Laser surgery is typically used prior to incisional surgery to lower the IOP and/or reduce the burden of chronic medications. The vast majority of patients tolerate these procedures without sedation. Only topical anesthetic drops are required for anesthesia, and the patient can return to full activity immediately.
There are two types of glaucoma laser surgery:
Laser peripheral iridotomy (LPI):
Some patients suffer from, or are at risk for, a less common form of glaucoma: angle closure glaucoma. (another illustration). This occurs when the iris blocks the drainage angle of the eye, producing severe IOP elevation.
With LPI, the surgeon makes a tiny opening with a laser in the iris periphery, close to the drainage angle, thus restoring the iris to its normal position. Typically, this alleviates the closed angle and lowers the IOP. LPI can also be used as a preventative measure in patients who naturally have a narrow drainage angle and are at high risk for angle closure glaucoma.
Selective Laser Trabeculoplasty (SLT):
SLT is a safe procedure that can be used at any stage of open angle glaucoma. SLT involves the surgeon using a cool laser to lower IOP. The surgeon precisely places pulses of laser energy on the drainage structures of the eye to improve the structures’ drainage ability. The laser doesn’t create painful burns, holes, or scar tissue. SLT stimulates biological changes within the drainage tissue over the course of a few to several weeks, lowering IOP in over 80% of cases.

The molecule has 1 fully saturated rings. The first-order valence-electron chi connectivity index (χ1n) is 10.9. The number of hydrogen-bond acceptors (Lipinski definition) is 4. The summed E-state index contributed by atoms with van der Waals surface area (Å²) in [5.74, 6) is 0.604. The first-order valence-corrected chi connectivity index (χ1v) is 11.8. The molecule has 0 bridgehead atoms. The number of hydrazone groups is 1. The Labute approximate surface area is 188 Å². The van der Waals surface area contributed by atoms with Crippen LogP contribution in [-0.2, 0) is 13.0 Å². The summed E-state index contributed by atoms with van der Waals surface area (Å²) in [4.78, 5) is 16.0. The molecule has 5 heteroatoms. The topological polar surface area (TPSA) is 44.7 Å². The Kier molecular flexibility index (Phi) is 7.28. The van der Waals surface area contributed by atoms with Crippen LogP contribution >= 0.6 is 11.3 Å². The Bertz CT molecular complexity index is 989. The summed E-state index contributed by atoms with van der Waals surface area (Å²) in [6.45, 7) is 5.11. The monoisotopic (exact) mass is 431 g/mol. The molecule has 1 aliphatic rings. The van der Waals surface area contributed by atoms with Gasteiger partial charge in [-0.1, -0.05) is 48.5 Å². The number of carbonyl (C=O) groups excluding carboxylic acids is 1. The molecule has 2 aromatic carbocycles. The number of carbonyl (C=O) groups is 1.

The IOP-lowering effects can wane over the course of years; however, SLT can be safely and effectively repeated.
SLT (Selctive Laser Trabeculoplasty)
SLT (Selective Laser Trabeculoplasty) is a safe and simple in-office laser treatment that effectively reduces eye pressure for most patients with glaucoma. SLT uses an advanced laser system to target specific cells of the eye. This approach leaves surrounding tissue intact.
Prior to the procedure, eye drops are administered to prepare the eye for treatment. The laser applications are applied through a regular physician microscope, similar to the one used for eye examinations.
SLT works by using laser light to stimulate healing and lower your eye pressure. Using a special wavelength and energy, the laser affects only pigmented (melanin-containing) cells of your eye. The procedure improves the flow of fluid in the eye, which in turn lowers your eye pressure. There is no scarring or damage to the eye.
In most cases, your eye pressure will drop within one to eight weeks following SLT. You may be treated with anti-inflammatory eye drops for a few days after the procedure. Patients have no limitations after SLT and can drive home safely and comfortably. A follow-up appointment will be scheduled so Dr. Stiles can evaluate the results.
Dr. Stiles was the first ophthalmologist in the area to perform this procedure. SLT is typically covered by Medicare and may reduce or eliminate the need to take glaucoma medications.